Q&A with Sir Patrick Stewart

We speak to the actor and chancellor of the University of Huddersfield

February 27, 2014

Source: Getty

The University of Huddersfield is riding high after being named University of the Year 2013 at the Times Higher Education Awards, as well as scoring higher than any other university in THE’s Best University Workplace Survey. We spoke to Sir Patrick Stewart, Huddersfield’s chancellor, to find out more about his life in acting and higher education.

Where and when were you born?
The town of Mirfield, in what was then the West Riding of Yorkshire, in 1940.

How has this shaped you?
I am from a working-class family and an industrialised area. This has shaped my political views and my connection to those who must struggle to make something of their lives.

You have mentioned in interviews that you were never academic. If you could, would you go back to your schooldays and apply to university?
Things have changed so much since my teens. University was then a serious option for very few working-class youngsters. If I had been born in the 1980s, say, my attitudes and aspirations would probably have been very different and yes, maybe I would have applied to the University of Huddersfield. All my life I have been sensitive about my limited education. My dear friend Sir Ian McKellen, who is a grammar school boy and Cambridge graduate, often teases me about my educational hang-ups.

What would you study and why?
Well, English, naturally, because I would feel that I already have a head start in that field of study. But as I have become more familiar with the sciences taught at Huddersfield, I would love to spend my days in one of our magnificent laboratories. But as our vice-chancellor, Bob Cryan, knows only too well, I don’t have the maths.

You’re a proud local lad – where were you and what were you doing when you heard that Huddersfield had won the THE University of the Year award?
I was in New York, where I have been performing in [Harold Pinter’s] No Man’s Land and [Samuel Beckett’s] Waiting for Godot with Sir Ian at the Cort Theatre. When Professor Cryan emailed me with the news I was naturally delighted and very proud. But the award was long overdue in my opinion!

What’s your most important job as Huddersfield’s chancellor?
The most public side of the job is to preside over graduation ceremonies and other events and to deliver addresses. But I also meet students and staff more informally and I have conducted master-classes with performance students. I have also joined Huddersfield delegations on overseas visits – to China, for example. I am proud to endorse Huddersfield anywhere.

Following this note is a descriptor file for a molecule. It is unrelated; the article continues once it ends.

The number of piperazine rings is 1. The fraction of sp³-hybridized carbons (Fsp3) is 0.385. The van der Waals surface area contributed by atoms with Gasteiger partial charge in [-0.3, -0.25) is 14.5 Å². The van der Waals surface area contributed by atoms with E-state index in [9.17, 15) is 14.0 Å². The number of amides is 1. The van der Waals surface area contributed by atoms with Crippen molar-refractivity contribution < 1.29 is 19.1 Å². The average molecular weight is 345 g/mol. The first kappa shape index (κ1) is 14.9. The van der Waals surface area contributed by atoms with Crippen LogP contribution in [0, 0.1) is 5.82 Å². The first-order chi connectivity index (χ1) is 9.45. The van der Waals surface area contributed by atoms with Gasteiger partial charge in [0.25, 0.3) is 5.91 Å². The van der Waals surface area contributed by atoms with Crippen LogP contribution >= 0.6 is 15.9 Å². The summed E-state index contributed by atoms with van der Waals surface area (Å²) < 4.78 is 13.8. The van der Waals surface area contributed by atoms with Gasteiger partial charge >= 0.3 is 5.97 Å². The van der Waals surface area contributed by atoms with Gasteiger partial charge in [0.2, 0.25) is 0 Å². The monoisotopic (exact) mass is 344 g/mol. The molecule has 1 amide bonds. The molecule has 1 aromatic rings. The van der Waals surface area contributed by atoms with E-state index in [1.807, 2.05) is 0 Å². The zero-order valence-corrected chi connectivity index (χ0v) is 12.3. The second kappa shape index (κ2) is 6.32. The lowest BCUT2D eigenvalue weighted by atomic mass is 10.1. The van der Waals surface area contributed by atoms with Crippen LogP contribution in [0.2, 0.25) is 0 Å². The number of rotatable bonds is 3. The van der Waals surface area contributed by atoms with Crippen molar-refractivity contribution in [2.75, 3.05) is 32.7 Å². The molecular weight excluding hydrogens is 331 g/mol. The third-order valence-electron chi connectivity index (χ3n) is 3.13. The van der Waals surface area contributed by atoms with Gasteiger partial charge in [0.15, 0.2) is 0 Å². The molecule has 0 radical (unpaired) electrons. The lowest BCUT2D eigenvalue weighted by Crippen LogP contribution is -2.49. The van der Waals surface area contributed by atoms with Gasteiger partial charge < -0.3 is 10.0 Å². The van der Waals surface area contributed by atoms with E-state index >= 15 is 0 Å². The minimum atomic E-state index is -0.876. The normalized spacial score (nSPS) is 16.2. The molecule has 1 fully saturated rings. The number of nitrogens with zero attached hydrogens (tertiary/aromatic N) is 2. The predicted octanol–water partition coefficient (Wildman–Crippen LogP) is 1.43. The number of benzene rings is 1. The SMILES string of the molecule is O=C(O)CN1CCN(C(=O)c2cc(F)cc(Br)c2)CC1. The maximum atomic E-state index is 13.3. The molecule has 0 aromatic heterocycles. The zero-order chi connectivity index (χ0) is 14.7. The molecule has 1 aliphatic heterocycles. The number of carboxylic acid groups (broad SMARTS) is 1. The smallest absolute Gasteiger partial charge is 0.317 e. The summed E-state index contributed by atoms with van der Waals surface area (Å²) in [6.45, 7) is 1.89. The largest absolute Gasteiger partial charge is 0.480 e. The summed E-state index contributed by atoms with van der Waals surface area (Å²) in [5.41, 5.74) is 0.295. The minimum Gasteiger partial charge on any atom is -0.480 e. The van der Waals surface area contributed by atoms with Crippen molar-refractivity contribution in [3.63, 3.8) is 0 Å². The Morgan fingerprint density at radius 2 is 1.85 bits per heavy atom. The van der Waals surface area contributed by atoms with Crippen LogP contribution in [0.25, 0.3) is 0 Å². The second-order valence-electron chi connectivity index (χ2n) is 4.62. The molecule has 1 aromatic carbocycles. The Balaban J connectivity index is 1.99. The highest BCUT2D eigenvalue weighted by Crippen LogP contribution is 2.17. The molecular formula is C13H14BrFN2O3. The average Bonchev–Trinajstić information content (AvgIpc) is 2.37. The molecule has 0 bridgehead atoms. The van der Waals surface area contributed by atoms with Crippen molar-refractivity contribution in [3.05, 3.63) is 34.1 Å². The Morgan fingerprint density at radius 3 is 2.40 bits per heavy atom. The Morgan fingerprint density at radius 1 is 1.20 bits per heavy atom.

You’re also a professor of performing arts: what’s more rewarding, acting or teaching?
I would have to say acting because that is what defines me as a person. But I do think that it is the responsibility of anyone who has enjoyed success in any profession to give something back, and teaching is one of the ways I can do this. In addition, I learn from our performance arts students.

You’ve played several professors on screen, which would be most suited to a job at Huddersfield?
Professor Xavier [from X-Men] might be disappointed at the lack of mutant superpowers among the staff and students, but there would be much to absorb his intellect. He might get involved in some of the leading-edge research into accelerator technology.

Tell us about someone you’ve always admired.
My early heroes were Gielgud, Olivier and Guinness, but the person I have continually cited as having the biggest influence on my career was my English teacher, Cecil Dormand, who encouraged my performing ambitions.

What keeps you awake at night?
Huddersfield Town AFC in a relegation scrap…like nine months ago.

Which acting role have you enjoyed most?
One of the great Shakespearean roles, but I try to extract enjoyment from every part.

And which was the worst?
I reserve the right to remain silent. 

What do you do for fun?
Cars are a passion and I love walking in the Dales. Currently I am playing a lot of table tennis.

What’s an undergraduate degree worth?
People put a figure on the earnings premium, but equally university education has to be about self-enrichment and personal fulfilment.

As Captain Jean-Luc Picard in Star Trek, you got used to saying: ‘Make it so.’ What policy would you implement if you were higher education minister for the day?
A return to free higher education for anyone who needed it.

john.elmes@tsleducation.com

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